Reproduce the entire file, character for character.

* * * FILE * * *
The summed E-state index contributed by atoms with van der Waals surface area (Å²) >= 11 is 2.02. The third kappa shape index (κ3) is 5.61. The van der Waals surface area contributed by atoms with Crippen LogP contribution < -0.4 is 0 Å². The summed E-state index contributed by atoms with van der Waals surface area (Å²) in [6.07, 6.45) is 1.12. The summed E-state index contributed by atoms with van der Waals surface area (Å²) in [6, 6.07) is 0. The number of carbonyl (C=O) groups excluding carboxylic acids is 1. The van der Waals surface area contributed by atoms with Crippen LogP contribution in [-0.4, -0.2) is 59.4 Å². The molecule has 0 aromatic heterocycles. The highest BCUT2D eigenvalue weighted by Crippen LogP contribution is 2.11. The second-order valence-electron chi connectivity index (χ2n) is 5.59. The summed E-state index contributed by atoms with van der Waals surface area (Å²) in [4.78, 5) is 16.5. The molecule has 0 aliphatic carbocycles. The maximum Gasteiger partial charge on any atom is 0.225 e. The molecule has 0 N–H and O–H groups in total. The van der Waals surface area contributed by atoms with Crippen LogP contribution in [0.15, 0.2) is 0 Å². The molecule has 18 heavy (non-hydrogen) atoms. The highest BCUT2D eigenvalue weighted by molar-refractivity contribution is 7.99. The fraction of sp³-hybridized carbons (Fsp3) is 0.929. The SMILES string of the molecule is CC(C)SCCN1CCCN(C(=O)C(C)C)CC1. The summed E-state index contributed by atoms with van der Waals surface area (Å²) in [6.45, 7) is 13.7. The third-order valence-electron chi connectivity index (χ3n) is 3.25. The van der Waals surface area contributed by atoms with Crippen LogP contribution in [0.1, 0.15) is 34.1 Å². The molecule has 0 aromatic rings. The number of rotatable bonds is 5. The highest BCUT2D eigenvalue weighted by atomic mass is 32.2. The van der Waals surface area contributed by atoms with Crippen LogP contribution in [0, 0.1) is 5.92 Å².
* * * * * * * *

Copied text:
The summed E-state index contributed by atoms with van der Waals surface area (Å²) >= 11 is 2.02. The third kappa shape index (κ3) is 5.61. The van der Waals surface area contributed by atoms with Crippen LogP contribution < -0.4 is 0 Å². The summed E-state index contributed by atoms with van der Waals surface area (Å²) in [6.07, 6.45) is 1.12. The summed E-state index contributed by atoms with van der Waals surface area (Å²) in [6, 6.07) is 0. The number of carbonyl (C=O) groups excluding carboxylic acids is 1. The van der Waals surface area contributed by atoms with Crippen LogP contribution in [-0.4, -0.2) is 59.4 Å². The molecule has 0 aromatic heterocycles. The highest BCUT2D eigenvalue weighted by Crippen LogP contribution is 2.11. The second-order valence-electron chi connectivity index (χ2n) is 5.59. The summed E-state index contributed by atoms with van der Waals surface area (Å²) in [4.78, 5) is 16.5. The molecule has 0 aliphatic carbocycles. The maximum Gasteiger partial charge on any atom is 0.225 e. The molecule has 0 N–H and O–H groups in total. The van der Waals surface area contributed by atoms with Crippen LogP contribution in [0.15, 0.2) is 0 Å². The molecule has 18 heavy (non-hydrogen) atoms. The highest BCUT2D eigenvalue weighted by molar-refractivity contribution is 7.99. The fraction of sp³-hybridized carbons (Fsp3) is 0.929. The SMILES string of the molecule is CC(C)SCCN1CCCN(C(=O)C(C)C)CC1. The summed E-state index contributed by atoms with van der Waals surface area (Å²) in [6.45, 7) is 13.7. The third-order valence-electron chi connectivity index (χ3n) is 3.25. The van der Waals surface area contributed by atoms with Crippen LogP contribution in [0.1, 0.15) is 34.1 Å². The molecule has 0 aromatic rings. The number of rotatable bonds is 5. The highest BCUT2D eigenvalue weighted by atomic mass is 32.2. The van der Waals surface area contributed by atoms with Crippen LogP contribution in [0, 0.1) is 5.92 Å².